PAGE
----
Tag Archives: Kristin Kreuk

SMALLVILLE – A Special Episode #200 and on the Path to Making History!

 

Tonight, SMALLVILLE will reach a television milestone and continue on a course to science fiction history!  The very special episode #200, which finished filming in September, will air this evening at 8pm on The CW.  The cast and crew were celebrating this momentous milestone with a party at the end of September in Vancouver, at about the same time when the tenth season was premiering on our screens.  In terms of number of episodes, every set of ‘100’ represents approximately five years of imagination, dedication, and hard work.  And all the people involved with the series for the past nine years have definitely earned the right to celebrate.

This tenth season will also be the final one, despite the series continuing to show ongoing viewer support and creative growth.  From an artistic standpoint, having a specific end-date in sight will allow the creative team the opportunity to bring the storylines to a natural close as Clark Kent continues on his path to becoming The Man of Steel.  Ever since the first season in 2001, the producers have declared ‘no tights, no flights!’ referring to their desire to explore the early years of Clark Kent before he becomes the iconic hero known as Superman.  Despite several story directions, which found small loopholes around this decree, even earning the eye-rolling frustration of fans waiting for Clark to don the red and blue suit – or at least to jump a tall building in a single bound – the creative team stayed true to its word.  Until now.  This will be the season that Clark Kent makes the full transformation into Superman and the series is ready to pull out all the stops!

SMALLVILLE is also now set to make sci-fi history.  Up until this year, STARGATE SG1 has been the longest consecutively running live-action Sci-Fi series in North America, having aired 213 episodes.  This accomplishment has earned it a place in the Guinness Book of World Records, and makes it second only to the British DOCTOR WHO in the worldwide standings.  At the point that SMALLVILLE will almost be reaching the end of this tenth and final season, it will air episode #214 and thereby earn its place as the new record-holder.  And that is quite an accomplishment for a science fiction show that has fought against great odds to reach this point.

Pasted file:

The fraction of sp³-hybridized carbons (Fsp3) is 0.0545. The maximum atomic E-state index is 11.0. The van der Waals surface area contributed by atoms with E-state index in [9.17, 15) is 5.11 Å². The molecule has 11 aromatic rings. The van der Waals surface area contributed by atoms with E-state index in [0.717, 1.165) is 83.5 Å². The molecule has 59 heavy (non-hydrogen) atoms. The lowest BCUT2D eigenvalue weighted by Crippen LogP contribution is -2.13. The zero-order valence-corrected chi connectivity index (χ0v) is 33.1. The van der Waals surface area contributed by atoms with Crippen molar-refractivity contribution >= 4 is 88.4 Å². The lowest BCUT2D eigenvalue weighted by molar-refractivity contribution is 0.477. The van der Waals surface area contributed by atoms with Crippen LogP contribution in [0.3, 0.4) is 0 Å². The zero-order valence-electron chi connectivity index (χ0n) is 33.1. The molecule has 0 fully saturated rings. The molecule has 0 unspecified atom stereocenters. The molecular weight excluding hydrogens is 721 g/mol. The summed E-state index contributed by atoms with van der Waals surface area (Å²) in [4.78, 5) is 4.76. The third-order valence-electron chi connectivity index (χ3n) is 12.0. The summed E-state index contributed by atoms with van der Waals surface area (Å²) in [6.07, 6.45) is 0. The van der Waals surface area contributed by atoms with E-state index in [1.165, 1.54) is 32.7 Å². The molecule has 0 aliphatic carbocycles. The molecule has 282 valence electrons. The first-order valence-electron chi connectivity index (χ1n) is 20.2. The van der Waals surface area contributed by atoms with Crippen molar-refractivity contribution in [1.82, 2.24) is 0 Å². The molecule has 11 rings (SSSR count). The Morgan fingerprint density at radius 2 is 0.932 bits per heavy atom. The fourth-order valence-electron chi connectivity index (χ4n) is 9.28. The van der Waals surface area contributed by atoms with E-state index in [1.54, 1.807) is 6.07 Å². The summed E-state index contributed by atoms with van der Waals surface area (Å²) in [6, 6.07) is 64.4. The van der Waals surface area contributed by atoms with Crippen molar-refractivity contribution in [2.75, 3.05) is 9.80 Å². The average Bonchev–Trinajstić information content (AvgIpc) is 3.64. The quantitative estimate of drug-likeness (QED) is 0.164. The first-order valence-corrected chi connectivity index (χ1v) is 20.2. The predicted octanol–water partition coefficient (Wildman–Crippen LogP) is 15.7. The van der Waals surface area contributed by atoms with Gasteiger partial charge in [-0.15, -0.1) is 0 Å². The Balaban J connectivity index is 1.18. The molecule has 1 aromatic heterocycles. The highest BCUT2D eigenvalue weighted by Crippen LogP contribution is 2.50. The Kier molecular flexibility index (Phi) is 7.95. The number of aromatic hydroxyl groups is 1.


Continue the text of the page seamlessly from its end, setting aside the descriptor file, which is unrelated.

Episode #200 is titled ‘Homecoming’ and it will contain something for everyone, whether you have watched it faithfully for nine years or tuned out after three.  For viewers who may have lost track of the series, returning to watch this episode will be like a homecoming of their own.  Highlights and pictures, after the jump.

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MOVIE REVIEW: Street Fighter: The Legend of Chun-Li – Not The Worst Videogame Movie By Far

You think I’d learn. Every time I check out a movie based on a videogame, I’m let down – sometimes to an extreme [like with Max Payne, DOOM and the original Street Fighter movie]; sometimes by the tiniest of margins. Street Fighter: The Legend of Chun-Li is one of the latter.

streetfighter poster

Here’s a movie that features some of the wittier martial arts choreography to be filmed in the last few years, and there’s a clever – even wistful – parallel father/daughter arc that shows Chun-Li [Kristin Kreuk] to be treasured by her father [Edmund Chen], and Bison’s [Neal McDonough] daughter used solely as a repository for the last of the goodness in his soul.

Unfortunately, the film falls into the usual origin story knee-deep exposition and too little actual martial arts sequences. Performance-wise, the cast is pretty good. Kristin Kreuk is at least adequate as Chun-Li; Robin Shou gives Gen [her mentor] a combination of gravity and humor that works really well; Neal McDonough is suitably psycho as Bison, and the sly chemistry between Interpol agent Nash [Chris Klein] and Bangkok cop Maya [Moon Bloodgood]definitely adds to the mix. Only Michael Clarke Duncan [Balrog, Bison’s number one enforcer] doesn’t fit – more because of the script than Duncan.

Andrzej Bartkowiak’s direction is crisp enough but he simply has too much material to cram into the film’s ninety-six minutes. The result is a movie that does entertain on a basic level, but is missing the kind of pure excitement that it needs to reach the next level.

Final Grade: C+